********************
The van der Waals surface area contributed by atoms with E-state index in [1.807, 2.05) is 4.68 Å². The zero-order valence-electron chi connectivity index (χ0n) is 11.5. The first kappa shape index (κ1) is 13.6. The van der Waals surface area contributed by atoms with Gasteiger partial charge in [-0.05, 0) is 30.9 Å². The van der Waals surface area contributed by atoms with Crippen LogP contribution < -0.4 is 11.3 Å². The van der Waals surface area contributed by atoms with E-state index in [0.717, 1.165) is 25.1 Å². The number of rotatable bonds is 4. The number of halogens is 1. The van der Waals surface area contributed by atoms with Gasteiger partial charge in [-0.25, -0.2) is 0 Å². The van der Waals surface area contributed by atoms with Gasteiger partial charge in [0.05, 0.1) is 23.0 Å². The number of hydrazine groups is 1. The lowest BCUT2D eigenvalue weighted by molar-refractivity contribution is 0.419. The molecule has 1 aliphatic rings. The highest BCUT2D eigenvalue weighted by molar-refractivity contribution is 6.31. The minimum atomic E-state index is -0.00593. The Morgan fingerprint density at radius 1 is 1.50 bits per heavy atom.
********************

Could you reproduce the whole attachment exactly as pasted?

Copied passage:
The van der Waals surface area contributed by atoms with E-state index in [1.807, 2.05) is 4.68 Å². The zero-order valence-electron chi connectivity index (χ0n) is 11.5. The first kappa shape index (κ1) is 13.6. The van der Waals surface area contributed by atoms with Gasteiger partial charge in [-0.05, 0) is 30.9 Å². The van der Waals surface area contributed by atoms with Crippen LogP contribution < -0.4 is 11.3 Å². The van der Waals surface area contributed by atoms with E-state index in [0.717, 1.165) is 25.1 Å². The number of rotatable bonds is 4. The number of halogens is 1. The van der Waals surface area contributed by atoms with Gasteiger partial charge in [-0.25, -0.2) is 0 Å². The van der Waals surface area contributed by atoms with Gasteiger partial charge in [0.05, 0.1) is 23.0 Å². The number of hydrazine groups is 1. The lowest BCUT2D eigenvalue weighted by molar-refractivity contribution is 0.419. The molecule has 1 aliphatic rings. The highest BCUT2D eigenvalue weighted by molar-refractivity contribution is 6.31. The minimum atomic E-state index is -0.00593. The Morgan fingerprint density at radius 1 is 1.50 bits per heavy atom.